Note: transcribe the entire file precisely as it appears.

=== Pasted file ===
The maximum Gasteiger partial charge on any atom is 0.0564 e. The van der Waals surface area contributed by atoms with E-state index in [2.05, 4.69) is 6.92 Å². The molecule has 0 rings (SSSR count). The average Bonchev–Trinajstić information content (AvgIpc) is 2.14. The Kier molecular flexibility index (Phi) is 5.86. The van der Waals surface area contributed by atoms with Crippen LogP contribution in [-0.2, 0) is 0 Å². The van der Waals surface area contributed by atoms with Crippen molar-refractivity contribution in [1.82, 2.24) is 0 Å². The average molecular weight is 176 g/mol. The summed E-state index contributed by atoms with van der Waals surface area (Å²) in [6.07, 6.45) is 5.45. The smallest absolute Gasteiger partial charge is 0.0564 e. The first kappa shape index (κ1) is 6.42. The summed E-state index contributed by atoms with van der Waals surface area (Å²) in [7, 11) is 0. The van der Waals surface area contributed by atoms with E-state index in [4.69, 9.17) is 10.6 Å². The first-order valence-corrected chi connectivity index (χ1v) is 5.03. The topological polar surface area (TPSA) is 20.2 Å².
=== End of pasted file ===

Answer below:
The maximum Gasteiger partial charge on any atom is 0.0564 e. The van der Waals surface area contributed by atoms with E-state index in [2.05, 4.69) is 6.92 Å². The molecule has 0 rings (SSSR count). The average Bonchev–Trinajstić information content (AvgIpc) is 2.14. The Kier molecular flexibility index (Phi) is 5.86. The van der Waals surface area contributed by atoms with Crippen LogP contribution in [-0.2, 0) is 0 Å². The van der Waals surface area contributed by atoms with Crippen molar-refractivity contribution in [1.82, 2.24) is 0 Å². The average molecular weight is 176 g/mol. The summed E-state index contributed by atoms with van der Waals surface area (Å²) in [6.07, 6.45) is 5.45. The smallest absolute Gasteiger partial charge is 0.0564 e. The first kappa shape index (κ1) is 6.42. The summed E-state index contributed by atoms with van der Waals surface area (Å²) in [7, 11) is 0. The van der Waals surface area contributed by atoms with E-state index in [4.69, 9.17) is 10.6 Å². The first-order valence-corrected chi connectivity index (χ1v) is 5.03. The topological polar surface area (TPSA) is 20.2 Å².